work companion Angie Peraza Fernández, then-25, were taken to automatic tellers and then to a motel where they were assaulted and then individually ordered out of a car for execution.

The sister had suffered a bullet wound in the neck at a site near the Autopista Próspero Fernández. Ms. Peraza lost an eye from a bullet wound to her head.

However, both survived and were telling their story even as rescue workers took them for medical treatment.

Just three days later agents captured the suspects. In doing so they staged raids at several homes in the Pavas area. In one place they found the cell phone of a robbery victim who had been gunned down in another crime. They also found a 9-mm. pistol.

Prosecutors sought longer sentences of 230 and 236 years for the men on the variety of charges for which they were accused. The three judges were women.


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San José, Costa Rica, Wednesday, Oct. 14, 2009, Vol. 9, No. 203

Costa Rica Expertise
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Professional Directory
A.M. Costa Rica's professional directory is where business people who wish to reach the English-speaking community may invite responses. If you are interested in being represented here, please contact the editor.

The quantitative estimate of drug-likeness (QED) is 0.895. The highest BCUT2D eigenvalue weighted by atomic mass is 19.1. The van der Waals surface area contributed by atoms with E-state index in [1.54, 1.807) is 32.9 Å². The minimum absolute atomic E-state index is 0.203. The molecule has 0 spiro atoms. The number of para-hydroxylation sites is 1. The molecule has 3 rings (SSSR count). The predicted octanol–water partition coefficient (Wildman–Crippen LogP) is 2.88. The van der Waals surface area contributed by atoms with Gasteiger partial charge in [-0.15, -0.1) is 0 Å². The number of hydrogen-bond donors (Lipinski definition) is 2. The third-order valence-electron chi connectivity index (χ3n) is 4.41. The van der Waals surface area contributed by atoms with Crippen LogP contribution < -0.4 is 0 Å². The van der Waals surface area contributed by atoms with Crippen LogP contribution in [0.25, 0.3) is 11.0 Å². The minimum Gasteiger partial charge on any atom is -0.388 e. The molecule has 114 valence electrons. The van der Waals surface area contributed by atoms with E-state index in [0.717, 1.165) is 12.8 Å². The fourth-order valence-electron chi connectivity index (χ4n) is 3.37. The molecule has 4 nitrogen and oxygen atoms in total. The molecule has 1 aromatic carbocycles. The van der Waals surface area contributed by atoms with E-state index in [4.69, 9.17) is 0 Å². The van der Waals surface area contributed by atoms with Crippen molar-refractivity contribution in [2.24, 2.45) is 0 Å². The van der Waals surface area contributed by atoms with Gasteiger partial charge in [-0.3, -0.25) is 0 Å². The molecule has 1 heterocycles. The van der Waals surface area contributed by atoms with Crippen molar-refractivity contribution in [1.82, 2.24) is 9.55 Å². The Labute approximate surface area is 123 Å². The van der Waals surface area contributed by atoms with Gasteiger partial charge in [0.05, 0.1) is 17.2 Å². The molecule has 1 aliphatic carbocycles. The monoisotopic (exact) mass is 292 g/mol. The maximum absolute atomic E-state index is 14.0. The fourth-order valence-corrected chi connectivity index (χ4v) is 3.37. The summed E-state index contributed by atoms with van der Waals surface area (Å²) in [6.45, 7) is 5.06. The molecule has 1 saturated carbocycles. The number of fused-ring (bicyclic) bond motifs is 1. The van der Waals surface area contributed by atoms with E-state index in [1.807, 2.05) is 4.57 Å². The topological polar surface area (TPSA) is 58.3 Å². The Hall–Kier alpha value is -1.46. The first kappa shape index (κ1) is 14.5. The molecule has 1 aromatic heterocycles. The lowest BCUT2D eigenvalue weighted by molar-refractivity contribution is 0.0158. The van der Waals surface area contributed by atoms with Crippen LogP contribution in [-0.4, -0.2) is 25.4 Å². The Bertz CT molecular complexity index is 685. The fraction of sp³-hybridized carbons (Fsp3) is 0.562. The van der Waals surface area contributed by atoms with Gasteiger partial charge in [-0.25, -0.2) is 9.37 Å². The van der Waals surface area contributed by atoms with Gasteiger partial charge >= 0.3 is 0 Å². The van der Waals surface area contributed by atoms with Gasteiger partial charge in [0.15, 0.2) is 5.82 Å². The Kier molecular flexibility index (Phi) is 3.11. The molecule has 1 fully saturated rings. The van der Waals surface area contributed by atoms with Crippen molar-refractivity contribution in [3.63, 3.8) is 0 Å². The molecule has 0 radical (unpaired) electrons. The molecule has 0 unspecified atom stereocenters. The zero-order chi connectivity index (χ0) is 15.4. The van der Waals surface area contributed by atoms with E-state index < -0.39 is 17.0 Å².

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San José Web page lists
estimated land values


By the A.M. Costa Rica staff

The Municipalidad de San José has posted to its Web site estimates of the value of property for use in computing the forms for the new luxury home tax, which went into effect Oct. 1.

The municipality produced listings by district for estimated values. Each district is broken down by individual barrio and proposed value.

For example, a typical 50 square meter lot along Avenida 2 and Parque Central in the central business distrcit is listed at 700,000 colons per square meter, about $1,200. A square meter in Barrio Cuba is 50,000 colons ($86) and a square meter in Cristo Rey is 60,000 colons ($103.50). Both Barrio Cuba and Barrio Cristo Rey are low-income areas.

According to the Dirección General de Tributación, these standard values should be adjusted according to degree of slope, access, availability of utilities and its permitted use.

Tributación has created some complex formulas to correct to the actual property. See stories Monday and Tuesday.